Microquasar helps unravel secrets of the Universe’s brightest beacons

Microquasar helps unravel secrets of Universe’s brightest beacons

Many years of observations of the micro-quasar SS 433 have made it possible to identify the details of the processes responsible for the production of high-energy radiation and to better understand its distant massive cousins: quasars, reports the IFJ PAN.

During observations of the SS 433 microquasar made at the High-Altitude Water Cherenkov Gamma-Ray Observatory (HAWC), gamma rays with energies above 25 TeV were recorded for the first time. Careful analysis of the data, in turn, has led to surprising conclusionsow regarding the sites and mechanism ofoin responsible for the production of this radiation. The findings have just been presented in the pages of a prestigious scientific journal "Nature".

The research was reported by the Institute of Nuclear Physics of the Polish Academy of Sciences (IFJ PAN) in Krakow, Poland, ktorego employees participated in the study.

Quasars – as emphasized by the IFJ PAN – are among the most unusual and at the same time brightest objectsoIn the Universe. The driving force behind the quasar is the supermassive black hole at its center, surrounded by an accretion disk formed by falling matter.

Quasars are the source ofod with extremely intense electromagnetic radiation, ktore covers almost the entire spectrum: from radio waves to high-energy gamma rays. However – as a type of galactic nuclei – quasars are by definition objects distant from us. The closest sposrod of them, driven by frantically spinning wokoł itself with the supermassive black hole Markarian 231, hosted in the nucleus of a galaxy 600 million distantoin light-years. Unfortunately, this is not a distance conducive to high-resolution observations, whichore would facilitate understanding of the nature of the processes involvedow.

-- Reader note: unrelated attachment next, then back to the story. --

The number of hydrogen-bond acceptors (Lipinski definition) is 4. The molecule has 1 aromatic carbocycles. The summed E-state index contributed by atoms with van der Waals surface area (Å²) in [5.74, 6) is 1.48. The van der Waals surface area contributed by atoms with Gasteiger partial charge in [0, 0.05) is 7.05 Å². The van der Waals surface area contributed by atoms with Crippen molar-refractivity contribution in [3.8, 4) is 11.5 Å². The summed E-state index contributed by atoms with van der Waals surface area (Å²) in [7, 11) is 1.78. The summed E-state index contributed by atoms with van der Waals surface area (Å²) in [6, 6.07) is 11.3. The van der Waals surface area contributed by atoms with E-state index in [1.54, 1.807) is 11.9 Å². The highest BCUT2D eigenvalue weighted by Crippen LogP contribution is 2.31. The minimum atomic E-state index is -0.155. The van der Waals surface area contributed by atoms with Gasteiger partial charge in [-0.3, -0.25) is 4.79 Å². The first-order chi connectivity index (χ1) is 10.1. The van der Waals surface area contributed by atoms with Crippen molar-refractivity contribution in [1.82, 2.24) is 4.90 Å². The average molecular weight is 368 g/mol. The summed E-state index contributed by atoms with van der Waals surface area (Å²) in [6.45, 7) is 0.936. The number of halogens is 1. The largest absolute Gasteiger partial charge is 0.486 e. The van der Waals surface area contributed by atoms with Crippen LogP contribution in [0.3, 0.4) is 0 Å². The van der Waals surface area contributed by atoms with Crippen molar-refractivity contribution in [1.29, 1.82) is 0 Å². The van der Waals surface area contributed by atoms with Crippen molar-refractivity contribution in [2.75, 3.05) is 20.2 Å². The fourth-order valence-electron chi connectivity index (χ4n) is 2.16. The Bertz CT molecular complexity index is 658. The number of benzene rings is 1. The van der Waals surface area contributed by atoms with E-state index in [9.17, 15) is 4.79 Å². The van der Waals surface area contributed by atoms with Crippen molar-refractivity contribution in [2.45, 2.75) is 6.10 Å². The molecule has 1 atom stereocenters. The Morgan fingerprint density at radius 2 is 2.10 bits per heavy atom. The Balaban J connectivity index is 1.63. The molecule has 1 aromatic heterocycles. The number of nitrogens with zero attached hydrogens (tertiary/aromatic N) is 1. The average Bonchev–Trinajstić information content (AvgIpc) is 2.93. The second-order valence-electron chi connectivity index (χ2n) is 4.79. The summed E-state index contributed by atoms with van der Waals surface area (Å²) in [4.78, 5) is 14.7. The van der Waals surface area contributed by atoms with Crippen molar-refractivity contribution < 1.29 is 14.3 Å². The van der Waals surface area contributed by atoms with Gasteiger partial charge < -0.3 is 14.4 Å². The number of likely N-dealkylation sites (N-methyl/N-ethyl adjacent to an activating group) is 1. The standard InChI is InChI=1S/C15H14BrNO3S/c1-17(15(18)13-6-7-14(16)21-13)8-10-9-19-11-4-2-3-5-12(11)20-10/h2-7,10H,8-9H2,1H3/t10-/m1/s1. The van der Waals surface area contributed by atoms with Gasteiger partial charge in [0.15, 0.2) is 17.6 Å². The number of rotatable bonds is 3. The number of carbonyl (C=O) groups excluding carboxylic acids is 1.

However, scientists may resort to observations. quasaroin miniature. As noted by the IFJ PAN, what a quasar does on the scale of a galaxy, a microquasar does on the scale of a stellar system.

Markarian 231 black holes are gigantic: the smaller one has a mass of 4 millionoin solar masses, greater as much as 150 millionow. In contrast, the closest microquasar to us, located in the background of the Eagle constellation SS 433, is a system of subojnym of radically smaller size. There is a very dense object here – probably a black hole with the mass of several suns, which is a remnant of a supernova explosion. It devours matter from an accretion disk fueled by stellar winds flowing in from a nearby super giant of spectral type A (a similar star, perfectly visible in the night sky, is Deneb, the brightest object of the Swan constellation). All this picturesque vapor, spinning wokoł itself at an impressive rate of 13 days and surrounded by the W50 nebula, is separated from Earth by a distance of only 18 thousand. light years.

– Zaroquasars, as well as microquasars, can generate jets, i.e. very narrow and very long streams of matter, emitted in both directions along the object’s rotation axis, explains Dr. hab, quoted in the press release. Sabrina Casanova, prof. IFJ PAN. – Jets are created by particles accelerated to speeds often close to the speed of light. In terms of velocity, however, the jets from SS 433 are not particularly impressive: they reach only 26 percent of the. speed of light.